The euro fell to the lowest level in 11 weeks versus the dollar and yen after European Central Bank Vice President Vitor Constancio said policy makers are prepared to add further monetary stimulus if needed.
The 18-nation currency dropped versus most of its 16 major peers as a report showed growth in the euro-area fell short of analyst estimates after ECB President Mario Draghi said last week policy makers would be comfortable adding stimulus in June. India’s rupee rallied to the highest in more than nine months before election results. The yen rose for a second day as economic growth topped forecasts while a measure of volatility rose to a one-week high.
“We acknowledge it’s a close call in June, there’s a lot that can happen in terms of price action,” Robert Lynch, a currency strategist at HSBC Holdings Plc in New York, said in a phone interview. “If euro-dollar continues to move lower and turns out there’s no policy easing,” there’ll be a rebound in the single currency.
The euro fell 0.1 percent to $1.3696 at 10:23 a.m. New York time, after weakening to $1.3648, the lowest level since Feb. 27. The shared currency dropped 0.4 percent to 139.20 yen after sliding to 138.98, also the least since Feb. 27. The yen fell climbed 0.3 percent to 101.65 per dollar.
JPMorgan Chase & Co.’s Global FX Volatility Index rose to 6.48 percent. It fell to 6.21 percent on May 9, the lowest level since 2007.
India’s rupee climbed 0.6 percent to 59.29 per dollar on optimism that general election results to be announced tomorrow will show a clear winner, allowing for stable economic growth. It touched 59.0950, the strongest level since July 29.
The opposition Bharatiya Janata Party and its allies probably won 249 to 340 parliamentary seats, according to six exit polls, with 272 needed for a majority. The ruling Congress and its partners got between 70 and 148 places, the surveys showed. The rupee’s rise was limited on speculation the Reserve Bank of India bought dollars, according to three traders who asked not to be identified.
Brazil’s retail sales slid 1.1 percent in March from a year earlier, the biggest decline in a decade. While economists raised their 2014 median growth forecast to 1.69 percent in a central bank survey published May 12, the projected pace is still slower than last year’s 2.28 percent expansion.
“The economy seems to be slowing from what is already a very low base,” Eduardo Suarez, a Latin America foreign-exchange strategist at Bank of Nova Scotia, said in a telephone interview from Toronto.
Brazil’s real dropped 0.7 percent to 2.2180 per dollar after rising yesterday to 2.2023, the strongest level since April 9.
The yen strengthened versus most of its 16 major counterparts as Japan’s economy grew an annualized 5.9 percent from the last quarter, the fastest pace since 2011 as companies stepped up investment and consumers splurged before the first sales-tax rise in 17 years last month.
ECB policy makers have “reaffirmed our forward guidance and stressed that we are determined to act swiftly if required and do not rule out further monetary policy easing,” Constancio said in a speech in Berlin. Looser monetary policy tends to weaken currencies as lower interest rates diminish the allure of assets.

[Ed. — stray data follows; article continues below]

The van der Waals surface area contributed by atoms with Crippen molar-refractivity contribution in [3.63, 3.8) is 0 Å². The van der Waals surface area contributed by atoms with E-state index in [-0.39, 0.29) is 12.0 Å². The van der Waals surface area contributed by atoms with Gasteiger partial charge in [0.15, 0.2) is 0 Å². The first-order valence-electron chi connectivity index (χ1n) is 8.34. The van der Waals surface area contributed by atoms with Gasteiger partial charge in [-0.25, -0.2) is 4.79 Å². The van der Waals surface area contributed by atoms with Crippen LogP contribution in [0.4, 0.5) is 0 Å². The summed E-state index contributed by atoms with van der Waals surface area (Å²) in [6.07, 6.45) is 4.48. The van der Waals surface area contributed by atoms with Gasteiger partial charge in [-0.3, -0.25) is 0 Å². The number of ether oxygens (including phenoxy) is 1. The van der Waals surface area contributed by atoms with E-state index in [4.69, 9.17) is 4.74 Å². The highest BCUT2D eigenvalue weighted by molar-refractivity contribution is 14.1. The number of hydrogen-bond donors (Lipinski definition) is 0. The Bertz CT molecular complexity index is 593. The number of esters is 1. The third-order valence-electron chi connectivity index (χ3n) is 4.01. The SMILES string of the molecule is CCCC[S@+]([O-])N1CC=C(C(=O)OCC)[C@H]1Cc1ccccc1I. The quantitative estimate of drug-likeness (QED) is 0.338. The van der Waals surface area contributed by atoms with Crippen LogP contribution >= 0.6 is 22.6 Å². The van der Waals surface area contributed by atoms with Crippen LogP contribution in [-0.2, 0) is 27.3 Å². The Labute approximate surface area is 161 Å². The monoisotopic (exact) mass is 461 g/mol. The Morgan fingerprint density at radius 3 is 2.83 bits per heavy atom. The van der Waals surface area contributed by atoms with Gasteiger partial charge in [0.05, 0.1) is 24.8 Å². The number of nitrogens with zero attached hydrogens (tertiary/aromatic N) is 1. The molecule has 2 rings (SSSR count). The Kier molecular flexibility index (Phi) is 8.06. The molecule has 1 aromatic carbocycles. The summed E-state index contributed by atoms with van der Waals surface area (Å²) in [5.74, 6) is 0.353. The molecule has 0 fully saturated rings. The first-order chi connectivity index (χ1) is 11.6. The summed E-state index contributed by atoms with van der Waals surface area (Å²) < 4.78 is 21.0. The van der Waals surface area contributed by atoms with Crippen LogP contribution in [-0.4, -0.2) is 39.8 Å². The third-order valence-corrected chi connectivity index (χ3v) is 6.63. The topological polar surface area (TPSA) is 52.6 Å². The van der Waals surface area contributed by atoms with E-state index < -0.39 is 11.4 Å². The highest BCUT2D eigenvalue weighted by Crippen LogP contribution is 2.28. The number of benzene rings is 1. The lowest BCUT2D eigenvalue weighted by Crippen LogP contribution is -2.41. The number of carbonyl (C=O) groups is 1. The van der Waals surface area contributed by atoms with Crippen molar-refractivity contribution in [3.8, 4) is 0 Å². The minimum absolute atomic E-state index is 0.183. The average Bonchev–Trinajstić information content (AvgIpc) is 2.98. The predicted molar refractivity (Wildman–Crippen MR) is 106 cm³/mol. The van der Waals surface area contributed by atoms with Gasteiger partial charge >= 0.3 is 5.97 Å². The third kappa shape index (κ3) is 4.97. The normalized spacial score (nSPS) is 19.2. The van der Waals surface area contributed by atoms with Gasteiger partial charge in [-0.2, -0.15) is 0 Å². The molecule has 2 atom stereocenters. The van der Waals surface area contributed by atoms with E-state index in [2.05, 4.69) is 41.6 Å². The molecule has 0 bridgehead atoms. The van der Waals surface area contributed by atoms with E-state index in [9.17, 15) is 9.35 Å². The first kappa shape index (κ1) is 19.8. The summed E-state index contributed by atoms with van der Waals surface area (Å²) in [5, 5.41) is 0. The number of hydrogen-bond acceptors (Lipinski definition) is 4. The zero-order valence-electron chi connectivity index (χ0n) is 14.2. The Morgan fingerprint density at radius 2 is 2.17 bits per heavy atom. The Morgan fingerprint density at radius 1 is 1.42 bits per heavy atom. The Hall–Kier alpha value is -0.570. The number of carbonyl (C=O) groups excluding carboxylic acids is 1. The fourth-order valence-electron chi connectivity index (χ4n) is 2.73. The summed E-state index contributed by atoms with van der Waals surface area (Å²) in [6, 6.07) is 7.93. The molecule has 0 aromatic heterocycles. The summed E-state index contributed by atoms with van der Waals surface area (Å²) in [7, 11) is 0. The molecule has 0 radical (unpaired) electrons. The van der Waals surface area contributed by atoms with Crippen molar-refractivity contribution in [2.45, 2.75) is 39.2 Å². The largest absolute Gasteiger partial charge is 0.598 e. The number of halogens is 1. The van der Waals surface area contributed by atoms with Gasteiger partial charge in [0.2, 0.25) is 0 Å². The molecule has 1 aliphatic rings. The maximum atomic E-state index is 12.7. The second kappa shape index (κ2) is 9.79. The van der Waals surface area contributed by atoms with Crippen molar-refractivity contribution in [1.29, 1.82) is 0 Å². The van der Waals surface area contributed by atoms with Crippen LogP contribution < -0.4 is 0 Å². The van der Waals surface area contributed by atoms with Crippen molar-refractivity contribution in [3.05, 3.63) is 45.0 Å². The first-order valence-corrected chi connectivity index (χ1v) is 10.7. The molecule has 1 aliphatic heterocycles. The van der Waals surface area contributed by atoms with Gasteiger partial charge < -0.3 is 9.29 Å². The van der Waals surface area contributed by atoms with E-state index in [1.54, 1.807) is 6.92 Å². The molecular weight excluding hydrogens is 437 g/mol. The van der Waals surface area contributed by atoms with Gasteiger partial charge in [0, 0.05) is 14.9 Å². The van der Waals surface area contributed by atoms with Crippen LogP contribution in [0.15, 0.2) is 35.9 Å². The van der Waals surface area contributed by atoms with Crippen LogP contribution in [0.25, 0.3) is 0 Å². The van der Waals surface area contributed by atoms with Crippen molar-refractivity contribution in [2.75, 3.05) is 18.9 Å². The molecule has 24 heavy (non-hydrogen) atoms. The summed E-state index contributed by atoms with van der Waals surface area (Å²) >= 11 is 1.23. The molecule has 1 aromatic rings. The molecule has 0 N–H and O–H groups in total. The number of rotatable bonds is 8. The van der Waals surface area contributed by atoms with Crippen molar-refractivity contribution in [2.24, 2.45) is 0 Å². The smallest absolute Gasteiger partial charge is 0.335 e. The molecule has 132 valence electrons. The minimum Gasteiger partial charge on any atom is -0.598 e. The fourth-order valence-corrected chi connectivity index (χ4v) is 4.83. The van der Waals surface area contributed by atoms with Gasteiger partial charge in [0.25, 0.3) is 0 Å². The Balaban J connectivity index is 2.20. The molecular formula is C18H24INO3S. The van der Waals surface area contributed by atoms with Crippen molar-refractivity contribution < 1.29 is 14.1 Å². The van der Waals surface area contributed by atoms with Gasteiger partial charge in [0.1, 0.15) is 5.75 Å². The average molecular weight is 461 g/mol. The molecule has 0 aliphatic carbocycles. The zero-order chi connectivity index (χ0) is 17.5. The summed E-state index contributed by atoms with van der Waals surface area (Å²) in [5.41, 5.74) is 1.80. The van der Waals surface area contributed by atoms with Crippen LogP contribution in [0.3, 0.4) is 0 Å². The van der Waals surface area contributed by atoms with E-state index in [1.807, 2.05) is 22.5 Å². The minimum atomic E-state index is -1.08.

Euro-area gross domestic product rose 0.2 percent in the three months through March, half as much as economists forecast and matching growth in the fourth quarter. That may add to pressure on the ECB to deliver stimulus measures next month in its battle against weak inflation and anemic output.
“Since last week there’s been a number of comments suggesting the ECB are open to more easing measures if need be,” said Kiran Kowshik, a currency strategist at BNP Paribas SA in London. “Markets were surprised by how dovish Draghi was. The euro is getting hit because investor positioning has been largely neutral in recent months and is catching up.”
Consumer prices in the currency bloc rose 0.7 percent in April from a year earlier, a separate report showed, matching an initial estimate from April 30.
The euro has weakened 1.1 percent in the past month, the worst performer behind the franc among 10 developed-nation currencies tracked by Bloomberg Correlation-Weighted Indexes. The yen and the dollar gained 0.2 percent, the indexes show.
Switzerland’s producer prices fell 1.2 percent in April from a year earlier, a report showed today, compared to a 0.7 percent drop in March. Economists in a Bloomberg News survey forecast a 0.8 percent decline.
The franc depreciated 0.2 percent to 89.16 centimes per dollar after touching 89.60 centimes, the weakest level since Feb. 13.
Federal Reserve Chair Janet Yellen is due to address the U.S. Chamber of Commerce in Washington today. She said in testimony to lawmakers last week the recovery is uneven and the economy still requires support. While data show “solid growth” in the second quarter, “many Americans who want a job are still unemployed” and inflation remains slow, she said.
The Bloomberg Dollar Spot Index, which tracks the U.S. currency against 10 major peers, rose 0.1 percent to 1,009.52 after touching 1,011.43, the highest since May 2.